‘I’ve Got A Story For You’

When I knew him, he was Paul Summers from Eden Prairie. He had kids in the schools – I’d occasionally see the name of his son, Shane, or his daughter, Nicole, on press releases of achievements sent out by the Eden Prairie Schools to newspapers, including the Eden Prairie News.

And I’d run into him occasionally at various sports contests or other school events. We talked at times about music and other common interests, and – if I remember correctly; the years sometimes jumble together – I even spent a Friday evening at his home in the early autumn of 1993, talking more about music and exchanging riffs and melodies in Paul’s makeshift studio. We talked vaguely about doing some kind of musical project.

That project never happened. My work continued to keep me busy, and I assumed his did too. (I never knew what he did for work. All I knew was that it kept him moving around the Twin Cities area; among the clients he served was the small city of Cedar , north of the Twin Cities, where Rob’s wife, Barb, worked in the city offices and saw Paul on a regular basis.) And it was about that time – late autumn in 1993 – when I joined Jacques’ band and thus got busier still.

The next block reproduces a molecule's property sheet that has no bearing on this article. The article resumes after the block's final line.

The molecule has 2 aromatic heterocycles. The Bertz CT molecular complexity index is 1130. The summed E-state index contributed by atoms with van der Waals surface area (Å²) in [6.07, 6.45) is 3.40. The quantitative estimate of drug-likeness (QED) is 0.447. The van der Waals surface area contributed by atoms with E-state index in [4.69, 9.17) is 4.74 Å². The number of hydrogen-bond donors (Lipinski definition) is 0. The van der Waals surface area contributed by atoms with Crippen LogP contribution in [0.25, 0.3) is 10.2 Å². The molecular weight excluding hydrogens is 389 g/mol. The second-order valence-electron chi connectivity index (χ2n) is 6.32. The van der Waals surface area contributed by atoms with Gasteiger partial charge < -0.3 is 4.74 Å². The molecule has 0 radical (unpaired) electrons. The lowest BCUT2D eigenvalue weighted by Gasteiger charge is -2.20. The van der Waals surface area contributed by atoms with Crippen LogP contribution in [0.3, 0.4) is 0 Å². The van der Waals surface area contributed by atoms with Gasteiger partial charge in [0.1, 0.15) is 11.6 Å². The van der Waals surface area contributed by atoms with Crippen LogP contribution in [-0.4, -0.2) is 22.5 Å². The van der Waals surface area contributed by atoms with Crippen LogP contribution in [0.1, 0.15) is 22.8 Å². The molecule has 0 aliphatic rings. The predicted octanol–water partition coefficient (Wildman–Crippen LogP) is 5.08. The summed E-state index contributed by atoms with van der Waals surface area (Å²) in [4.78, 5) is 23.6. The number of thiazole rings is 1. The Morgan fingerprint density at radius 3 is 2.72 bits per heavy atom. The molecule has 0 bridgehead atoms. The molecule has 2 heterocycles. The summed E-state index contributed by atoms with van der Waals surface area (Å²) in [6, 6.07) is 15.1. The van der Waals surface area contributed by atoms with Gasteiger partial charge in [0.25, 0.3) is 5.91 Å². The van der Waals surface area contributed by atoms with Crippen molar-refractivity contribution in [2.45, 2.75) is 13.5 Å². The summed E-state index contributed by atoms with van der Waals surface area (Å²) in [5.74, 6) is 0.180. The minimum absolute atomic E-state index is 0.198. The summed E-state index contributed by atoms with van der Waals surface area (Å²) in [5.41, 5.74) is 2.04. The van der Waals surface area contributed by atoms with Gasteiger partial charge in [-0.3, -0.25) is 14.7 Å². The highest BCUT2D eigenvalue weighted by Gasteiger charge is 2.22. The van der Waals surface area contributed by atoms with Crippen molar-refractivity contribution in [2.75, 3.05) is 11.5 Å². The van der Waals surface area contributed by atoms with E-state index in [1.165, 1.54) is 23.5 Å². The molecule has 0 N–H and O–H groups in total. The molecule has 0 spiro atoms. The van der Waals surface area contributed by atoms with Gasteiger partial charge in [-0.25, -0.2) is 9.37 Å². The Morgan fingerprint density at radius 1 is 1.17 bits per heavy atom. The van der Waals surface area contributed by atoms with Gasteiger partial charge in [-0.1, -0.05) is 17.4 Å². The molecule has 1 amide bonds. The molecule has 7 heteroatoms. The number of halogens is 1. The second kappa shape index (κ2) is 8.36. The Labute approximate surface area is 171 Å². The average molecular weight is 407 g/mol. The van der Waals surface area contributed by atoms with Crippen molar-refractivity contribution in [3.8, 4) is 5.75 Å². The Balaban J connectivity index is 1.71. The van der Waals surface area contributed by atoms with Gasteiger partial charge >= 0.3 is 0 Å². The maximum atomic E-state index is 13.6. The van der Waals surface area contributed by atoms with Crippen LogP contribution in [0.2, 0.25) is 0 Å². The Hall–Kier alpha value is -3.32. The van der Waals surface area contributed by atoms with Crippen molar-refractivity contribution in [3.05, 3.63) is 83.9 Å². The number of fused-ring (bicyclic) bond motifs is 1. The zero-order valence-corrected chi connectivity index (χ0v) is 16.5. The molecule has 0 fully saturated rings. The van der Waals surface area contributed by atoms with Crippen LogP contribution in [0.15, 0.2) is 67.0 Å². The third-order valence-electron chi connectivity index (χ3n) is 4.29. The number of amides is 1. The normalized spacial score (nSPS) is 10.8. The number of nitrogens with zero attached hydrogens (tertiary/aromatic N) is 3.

But in early December that year – 1993 – I got a call one day from Paul. He said he had a story to tell me. There are no sweeter words for a reporter to hear. Sometimes the story turns out to be useful but only a little distinctive. Sometimes the story – as important as it might be to the teller – wasn’t something that we could find a way to use. But you still go listen. And Paul seemed to understand the news business fairly well. If he thought he had a story, he likely did.

I wasn’t prepared, however, for what turned into one of the most memorable stories – Top Five, at least – of my twelve or so years as a reporter.

As Paul and his wife Kathy greeted me at the door, the first thing I noticed was Paul’s hair. Previously short and wiry, it was now shoulder-length, and it was bushy. Figuring that the tale I was about to hear would eventually explain that, I sat on the couch, opened my notebook, took a sip of the coffee Kathy brought us, and asked, “So, what’s going on in your life?”

He began his tale in the southwestern city of Worthington, Minnesota, where he was raised after being adopted as an infant. He said all through childhood and youth, he’d had the sense of belonging somewhere else, not uncommon for adopted kids, he acknowledged. He’d persevered, gone through school and college, married and started a family, still feeling unrooted. Then, when his parents had died, the time came to go through the things in their home, and he’d found papers with the names of his birth parents.

His last name had been LaRoche, and he had living siblings, aunts and uncles, nieces and nephews, many of them living on Lower Brulé Reservation in South Dakota. He was a Native American, and he’d just come back to Eden Prairie after visiting his newly found family. He pointed at the wall, where hung a quilt featuring – I think – a buffalo. “They gave me the quilt,” Paul said. “That’s what they do for family.”